BEIJING (AP) — Asian stock markets followed Wall Street higher Tuesday after China’s ruling Communist Party promised to shore up…
BEIJING (AP) — Asian stock markets followed Wall Street higher Tuesday after China’s ruling Communist Party promised to shore up its sagging economy ahead of a Federal Reserve meeting traders hope will announce this interest rate cycle’s final increase.
Shanghai, Hong Kong, Seoul and Sydney advanced. Tokyo declined. Oil prices rose.
The Chinese ruling party on Monday promised measures to boost sluggish economic growth by supporting real estate sales and other struggling sectors but gave no details and didn’t mention possible stimulus spending.
Any stimulus is “unlikely to be significant” while Beijing takes a “gradual and targeted approach,” said Andrew McCaffery of Fidelity International in a report
The Shanghai Composite Index rose 2% to 3,226.95 and the Hang Seng in Hong Kong surged 3.2% to 19,268.04.
The Nikkei 225 in Tokyo shed 0.3% to 32,598.91 while the Kospi in Seoul advanced less than 0.1% to 2,629.26. Sydney’s S&P-ASX 200 gained 0.4% to 7,335.40.
India’s Sensex opened up less than 0.1% at 66,403.69. New Zealand declined while Southeast Asian markets advanced.
On Wall Street, the benchmark S&P 500 index rose 0.4% on Monday ahead of this week’s Federal Reserve meeting.
The S&P 500 rose to 4,554.64. The Dow Jones Industrial Average gained 0.5% at 35,411.24 and the Nasdaq composite added 0.2% to 14,058.87.
Traders expect the Fed on Wednesday to announce another increase in its benchmark lending rate, to a 22-year high. But they hope that will be this year’s final increase after inflation that was near multi-decade highs declined.
Markets hope the Fed can pull off the challenging feat of a “soft landing,” or extinguishing inflation without tipping the U.S. economy into recession.
Traders had expected at least a brief recession to begin this quarter. But they pushed back the timing and scale of the expected slump after U.S. hiring and consumer spending stayed unexpectedly strong.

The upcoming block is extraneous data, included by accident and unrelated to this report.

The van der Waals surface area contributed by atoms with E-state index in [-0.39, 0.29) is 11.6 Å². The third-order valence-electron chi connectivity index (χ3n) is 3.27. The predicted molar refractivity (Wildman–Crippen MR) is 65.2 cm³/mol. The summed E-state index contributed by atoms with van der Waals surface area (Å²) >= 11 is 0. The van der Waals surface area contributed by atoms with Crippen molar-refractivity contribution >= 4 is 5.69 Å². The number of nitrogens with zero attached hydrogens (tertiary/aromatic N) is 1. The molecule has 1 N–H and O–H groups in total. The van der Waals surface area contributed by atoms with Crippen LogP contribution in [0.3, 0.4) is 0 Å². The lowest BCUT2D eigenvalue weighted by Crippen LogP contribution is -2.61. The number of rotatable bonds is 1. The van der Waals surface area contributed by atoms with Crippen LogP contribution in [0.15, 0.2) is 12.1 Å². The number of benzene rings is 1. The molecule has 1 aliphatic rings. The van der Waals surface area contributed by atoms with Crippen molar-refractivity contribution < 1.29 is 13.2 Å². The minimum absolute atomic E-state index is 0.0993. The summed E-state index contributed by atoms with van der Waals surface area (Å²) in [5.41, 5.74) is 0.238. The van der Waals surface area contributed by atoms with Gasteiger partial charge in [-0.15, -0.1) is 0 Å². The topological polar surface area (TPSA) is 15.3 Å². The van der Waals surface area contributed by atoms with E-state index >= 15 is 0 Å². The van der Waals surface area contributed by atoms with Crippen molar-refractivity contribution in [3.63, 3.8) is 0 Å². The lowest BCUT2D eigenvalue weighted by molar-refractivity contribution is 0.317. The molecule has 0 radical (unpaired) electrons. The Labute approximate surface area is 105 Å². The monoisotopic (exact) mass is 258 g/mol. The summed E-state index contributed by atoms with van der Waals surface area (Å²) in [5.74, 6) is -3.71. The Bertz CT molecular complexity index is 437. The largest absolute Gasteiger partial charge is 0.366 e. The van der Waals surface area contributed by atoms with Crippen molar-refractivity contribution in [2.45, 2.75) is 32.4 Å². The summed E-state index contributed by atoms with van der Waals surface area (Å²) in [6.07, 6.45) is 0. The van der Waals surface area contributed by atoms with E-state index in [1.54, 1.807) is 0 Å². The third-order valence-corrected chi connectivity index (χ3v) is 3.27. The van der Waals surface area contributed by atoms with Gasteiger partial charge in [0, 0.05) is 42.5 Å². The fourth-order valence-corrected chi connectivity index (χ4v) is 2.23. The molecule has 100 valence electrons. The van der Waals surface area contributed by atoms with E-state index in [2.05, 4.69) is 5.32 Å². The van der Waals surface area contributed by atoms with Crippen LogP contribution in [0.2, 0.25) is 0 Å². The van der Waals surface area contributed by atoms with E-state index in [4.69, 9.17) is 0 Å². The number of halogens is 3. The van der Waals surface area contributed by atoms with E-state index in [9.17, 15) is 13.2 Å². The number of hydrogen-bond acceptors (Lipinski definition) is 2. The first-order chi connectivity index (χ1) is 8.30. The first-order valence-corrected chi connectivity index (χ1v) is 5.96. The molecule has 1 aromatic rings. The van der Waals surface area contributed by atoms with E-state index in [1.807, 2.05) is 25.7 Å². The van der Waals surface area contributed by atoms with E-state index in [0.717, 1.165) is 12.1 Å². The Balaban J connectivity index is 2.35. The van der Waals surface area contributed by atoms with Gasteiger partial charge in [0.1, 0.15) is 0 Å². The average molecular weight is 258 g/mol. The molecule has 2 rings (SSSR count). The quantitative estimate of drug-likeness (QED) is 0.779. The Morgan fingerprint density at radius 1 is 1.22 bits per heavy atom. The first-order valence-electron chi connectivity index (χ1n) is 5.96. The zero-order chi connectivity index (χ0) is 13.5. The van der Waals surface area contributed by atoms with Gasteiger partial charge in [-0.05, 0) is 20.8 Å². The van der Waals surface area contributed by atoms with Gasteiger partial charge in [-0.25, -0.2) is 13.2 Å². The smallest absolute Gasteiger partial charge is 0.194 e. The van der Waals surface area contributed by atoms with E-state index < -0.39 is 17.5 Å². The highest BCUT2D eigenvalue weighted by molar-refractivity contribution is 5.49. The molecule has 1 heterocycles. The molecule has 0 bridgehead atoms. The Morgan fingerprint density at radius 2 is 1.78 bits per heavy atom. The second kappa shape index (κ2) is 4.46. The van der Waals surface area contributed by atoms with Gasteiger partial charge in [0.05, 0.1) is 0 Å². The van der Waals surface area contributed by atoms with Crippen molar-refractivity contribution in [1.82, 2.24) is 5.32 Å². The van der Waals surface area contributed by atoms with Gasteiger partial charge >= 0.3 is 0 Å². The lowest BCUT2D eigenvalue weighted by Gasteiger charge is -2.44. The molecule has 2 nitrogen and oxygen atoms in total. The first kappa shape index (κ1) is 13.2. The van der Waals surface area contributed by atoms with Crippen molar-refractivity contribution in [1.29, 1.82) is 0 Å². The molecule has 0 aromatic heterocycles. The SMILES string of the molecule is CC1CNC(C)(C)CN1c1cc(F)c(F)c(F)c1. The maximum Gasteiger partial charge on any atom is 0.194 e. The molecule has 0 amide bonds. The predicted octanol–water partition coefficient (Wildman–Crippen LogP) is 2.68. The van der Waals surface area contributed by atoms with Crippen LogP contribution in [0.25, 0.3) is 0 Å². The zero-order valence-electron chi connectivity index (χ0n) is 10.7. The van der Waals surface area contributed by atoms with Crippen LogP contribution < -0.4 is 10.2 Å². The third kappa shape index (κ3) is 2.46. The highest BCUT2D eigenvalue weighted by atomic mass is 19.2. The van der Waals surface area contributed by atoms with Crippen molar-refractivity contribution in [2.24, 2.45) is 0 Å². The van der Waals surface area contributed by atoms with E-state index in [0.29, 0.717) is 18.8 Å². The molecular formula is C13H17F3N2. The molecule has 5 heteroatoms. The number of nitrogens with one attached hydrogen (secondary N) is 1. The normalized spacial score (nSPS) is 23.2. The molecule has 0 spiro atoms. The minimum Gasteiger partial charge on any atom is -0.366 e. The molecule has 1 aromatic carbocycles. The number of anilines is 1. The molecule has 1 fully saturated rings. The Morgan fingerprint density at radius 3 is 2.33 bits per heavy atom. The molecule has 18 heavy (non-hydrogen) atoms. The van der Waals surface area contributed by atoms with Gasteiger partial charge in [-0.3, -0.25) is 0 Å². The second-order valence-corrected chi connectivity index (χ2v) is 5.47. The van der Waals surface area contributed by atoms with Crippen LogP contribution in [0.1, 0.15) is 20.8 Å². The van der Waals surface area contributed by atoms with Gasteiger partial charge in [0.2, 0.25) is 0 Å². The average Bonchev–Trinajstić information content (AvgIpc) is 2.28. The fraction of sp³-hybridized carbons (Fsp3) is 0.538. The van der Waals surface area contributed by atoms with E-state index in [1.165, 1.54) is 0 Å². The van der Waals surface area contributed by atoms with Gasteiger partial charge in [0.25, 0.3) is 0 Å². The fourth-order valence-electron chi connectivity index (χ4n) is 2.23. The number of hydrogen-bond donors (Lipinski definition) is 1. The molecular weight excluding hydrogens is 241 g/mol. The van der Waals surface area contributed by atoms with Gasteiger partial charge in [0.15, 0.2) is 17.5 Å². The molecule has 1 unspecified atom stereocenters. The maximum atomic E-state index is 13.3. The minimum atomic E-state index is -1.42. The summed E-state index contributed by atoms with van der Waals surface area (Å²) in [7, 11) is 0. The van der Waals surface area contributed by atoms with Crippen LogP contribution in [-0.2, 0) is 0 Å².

Roughly 30% of companies in the S&P 500 are scheduled to tell investors this week how much they earned from April through June.
They include tech giants Alphabet, Meta Platforms and Microsoft.
Those are three of the seven stocks that accounted for the majority of the S&P 500’s gain in the first half of this year. Each has soared at least 37% this year. They will need to deliver strong numbers to justify their big rallies.
The market’s top stocks have become so big and their movements so influential over the market that Nasdaq rebalanced its Nasdaq 100 index before trading began Monday, to lessen the impact some stocks have on the overall index.
A report on Monday suggested U.S. service industries are growing but more slowly than forecast.
The preliminary report from S&P Global also suggested U.S. manufacturing isn’t doing as badly as feared. Overall, growth in business activity during July appears to be at its slowest in five months.
In energy markets, benchmark U.S. crude rose 20 cents to $78.94 per barrel in electronic trading on the New York Mercantile Exchange. The contract rose $1.67 on Monday to $78.74. Brent crude, the price basis for international oil trading, advanced 15 cents to $82.63 per barrel in London. It gained $1.67 the previous session to $82.74.
The dollar was little-changed at 141.45 yen. The euro advanced to $1.1075 from $1.1071.
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